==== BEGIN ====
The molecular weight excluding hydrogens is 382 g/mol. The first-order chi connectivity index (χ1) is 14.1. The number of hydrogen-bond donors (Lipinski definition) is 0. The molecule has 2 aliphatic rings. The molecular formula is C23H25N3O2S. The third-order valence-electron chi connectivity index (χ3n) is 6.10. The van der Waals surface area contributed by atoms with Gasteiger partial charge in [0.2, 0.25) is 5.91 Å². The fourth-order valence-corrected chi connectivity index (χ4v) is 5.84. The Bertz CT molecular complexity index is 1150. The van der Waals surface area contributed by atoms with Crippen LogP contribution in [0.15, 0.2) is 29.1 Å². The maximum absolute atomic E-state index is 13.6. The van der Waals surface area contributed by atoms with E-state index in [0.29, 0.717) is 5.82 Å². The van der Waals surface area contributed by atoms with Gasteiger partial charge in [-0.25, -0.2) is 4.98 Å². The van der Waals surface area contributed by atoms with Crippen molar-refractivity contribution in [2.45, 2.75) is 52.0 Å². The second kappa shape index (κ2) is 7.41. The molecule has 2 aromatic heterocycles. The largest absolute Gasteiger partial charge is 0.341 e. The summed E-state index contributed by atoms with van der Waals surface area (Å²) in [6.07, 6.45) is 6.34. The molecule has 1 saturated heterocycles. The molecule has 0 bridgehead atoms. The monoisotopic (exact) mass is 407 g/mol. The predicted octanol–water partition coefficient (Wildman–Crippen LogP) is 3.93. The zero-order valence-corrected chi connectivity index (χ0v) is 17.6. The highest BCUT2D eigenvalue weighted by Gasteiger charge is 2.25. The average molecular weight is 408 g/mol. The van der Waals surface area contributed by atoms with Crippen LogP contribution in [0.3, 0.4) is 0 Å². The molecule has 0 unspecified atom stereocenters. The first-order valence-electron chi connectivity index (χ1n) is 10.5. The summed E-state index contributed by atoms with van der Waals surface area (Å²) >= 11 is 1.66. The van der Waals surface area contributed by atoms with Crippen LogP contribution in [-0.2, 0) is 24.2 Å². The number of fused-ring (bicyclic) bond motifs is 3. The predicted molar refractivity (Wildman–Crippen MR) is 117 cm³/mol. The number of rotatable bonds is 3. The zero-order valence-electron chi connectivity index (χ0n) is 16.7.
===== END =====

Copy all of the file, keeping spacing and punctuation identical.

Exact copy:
The molecular weight excluding hydrogens is 382 g/mol. The first-order chi connectivity index (χ1) is 14.1. The number of hydrogen-bond donors (Lipinski definition) is 0. The molecule has 2 aliphatic rings. The molecular formula is C23H25N3O2S. The third-order valence-electron chi connectivity index (χ3n) is 6.10. The van der Waals surface area contributed by atoms with Gasteiger partial charge in [0.2, 0.25) is 5.91 Å². The fourth-order valence-corrected chi connectivity index (χ4v) is 5.84. The Bertz CT molecular complexity index is 1150. The van der Waals surface area contributed by atoms with Crippen LogP contribution in [0.15, 0.2) is 29.1 Å². The maximum absolute atomic E-state index is 13.6. The van der Waals surface area contributed by atoms with E-state index in [0.29, 0.717) is 5.82 Å². The van der Waals surface area contributed by atoms with Gasteiger partial charge in [-0.25, -0.2) is 4.98 Å². The van der Waals surface area contributed by atoms with Crippen molar-refractivity contribution in [2.45, 2.75) is 52.0 Å². The second kappa shape index (κ2) is 7.41. The molecule has 2 aromatic heterocycles. The largest absolute Gasteiger partial charge is 0.341 e. The summed E-state index contributed by atoms with van der Waals surface area (Å²) in [6.07, 6.45) is 6.34. The molecule has 1 saturated heterocycles. The molecule has 0 bridgehead atoms. The monoisotopic (exact) mass is 407 g/mol. The predicted octanol–water partition coefficient (Wildman–Crippen LogP) is 3.93. The zero-order valence-corrected chi connectivity index (χ0v) is 17.6. The highest BCUT2D eigenvalue weighted by Gasteiger charge is 2.25. The average molecular weight is 408 g/mol. The van der Waals surface area contributed by atoms with Crippen LogP contribution in [0.3, 0.4) is 0 Å². The molecule has 0 unspecified atom stereocenters. The first-order valence-electron chi connectivity index (χ1n) is 10.5. The summed E-state index contributed by atoms with van der Waals surface area (Å²) >= 11 is 1.66. The van der Waals surface area contributed by atoms with Crippen LogP contribution in [-0.2, 0) is 24.2 Å². The number of fused-ring (bicyclic) bond motifs is 3. The predicted molar refractivity (Wildman–Crippen MR) is 117 cm³/mol. The number of rotatable bonds is 3. The zero-order valence-electron chi connectivity index (χ0n) is 16.7.